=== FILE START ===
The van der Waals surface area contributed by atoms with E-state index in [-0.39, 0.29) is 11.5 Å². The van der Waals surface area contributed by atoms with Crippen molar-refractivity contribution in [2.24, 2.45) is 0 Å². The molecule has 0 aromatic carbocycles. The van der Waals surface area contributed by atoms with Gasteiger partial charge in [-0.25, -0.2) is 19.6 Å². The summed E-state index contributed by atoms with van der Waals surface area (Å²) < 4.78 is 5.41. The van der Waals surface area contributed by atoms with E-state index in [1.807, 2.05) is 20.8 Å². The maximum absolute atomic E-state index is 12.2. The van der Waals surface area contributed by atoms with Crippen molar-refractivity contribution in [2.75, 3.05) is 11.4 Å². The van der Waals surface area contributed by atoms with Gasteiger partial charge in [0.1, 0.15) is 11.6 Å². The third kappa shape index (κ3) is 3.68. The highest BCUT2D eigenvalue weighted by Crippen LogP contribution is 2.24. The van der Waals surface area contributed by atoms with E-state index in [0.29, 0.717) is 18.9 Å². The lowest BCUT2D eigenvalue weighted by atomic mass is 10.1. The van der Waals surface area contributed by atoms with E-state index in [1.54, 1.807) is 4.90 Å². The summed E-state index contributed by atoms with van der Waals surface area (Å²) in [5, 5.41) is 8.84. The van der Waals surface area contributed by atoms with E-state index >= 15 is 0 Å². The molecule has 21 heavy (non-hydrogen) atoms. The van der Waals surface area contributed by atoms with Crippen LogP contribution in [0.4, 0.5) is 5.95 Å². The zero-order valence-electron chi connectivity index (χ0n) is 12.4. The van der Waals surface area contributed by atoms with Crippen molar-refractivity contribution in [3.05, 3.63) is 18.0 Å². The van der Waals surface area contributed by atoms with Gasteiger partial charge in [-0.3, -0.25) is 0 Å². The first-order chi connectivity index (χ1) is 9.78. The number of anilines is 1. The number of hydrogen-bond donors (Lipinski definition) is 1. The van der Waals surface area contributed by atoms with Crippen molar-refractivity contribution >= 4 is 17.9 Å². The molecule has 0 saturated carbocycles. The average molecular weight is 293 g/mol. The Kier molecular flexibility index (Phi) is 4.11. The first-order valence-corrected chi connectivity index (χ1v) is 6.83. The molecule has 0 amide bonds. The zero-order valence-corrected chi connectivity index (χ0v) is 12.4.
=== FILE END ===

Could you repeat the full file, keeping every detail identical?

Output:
The van der Waals surface area contributed by atoms with E-state index in [-0.39, 0.29) is 11.5 Å². The van der Waals surface area contributed by atoms with Crippen molar-refractivity contribution in [2.24, 2.45) is 0 Å². The molecule has 0 aromatic carbocycles. The van der Waals surface area contributed by atoms with Gasteiger partial charge in [-0.25, -0.2) is 19.6 Å². The summed E-state index contributed by atoms with van der Waals surface area (Å²) < 4.78 is 5.41. The van der Waals surface area contributed by atoms with E-state index in [1.807, 2.05) is 20.8 Å². The maximum absolute atomic E-state index is 12.2. The van der Waals surface area contributed by atoms with Crippen molar-refractivity contribution in [2.75, 3.05) is 11.4 Å². The van der Waals surface area contributed by atoms with Gasteiger partial charge in [0.1, 0.15) is 11.6 Å². The third kappa shape index (κ3) is 3.68. The highest BCUT2D eigenvalue weighted by Crippen LogP contribution is 2.24. The van der Waals surface area contributed by atoms with E-state index in [0.29, 0.717) is 18.9 Å². The lowest BCUT2D eigenvalue weighted by atomic mass is 10.1. The van der Waals surface area contributed by atoms with E-state index in [1.54, 1.807) is 4.90 Å². The summed E-state index contributed by atoms with van der Waals surface area (Å²) in [5, 5.41) is 8.84. The van der Waals surface area contributed by atoms with E-state index >= 15 is 0 Å². The molecule has 21 heavy (non-hydrogen) atoms. The van der Waals surface area contributed by atoms with Crippen LogP contribution in [0.4, 0.5) is 5.95 Å². The zero-order valence-electron chi connectivity index (χ0n) is 12.4. The van der Waals surface area contributed by atoms with Crippen molar-refractivity contribution in [3.05, 3.63) is 18.0 Å². The van der Waals surface area contributed by atoms with Gasteiger partial charge in [-0.3, -0.25) is 0 Å². The first-order chi connectivity index (χ1) is 9.78. The number of anilines is 1. The number of hydrogen-bond donors (Lipinski definition) is 1. The van der Waals surface area contributed by atoms with Crippen molar-refractivity contribution >= 4 is 17.9 Å². The molecule has 0 saturated carbocycles. The average molecular weight is 293 g/mol. The Kier molecular flexibility index (Phi) is 4.11. The first-order valence-corrected chi connectivity index (χ1v) is 6.83. The molecule has 0 amide bonds. The zero-order valence-corrected chi connectivity index (χ0v) is 12.4.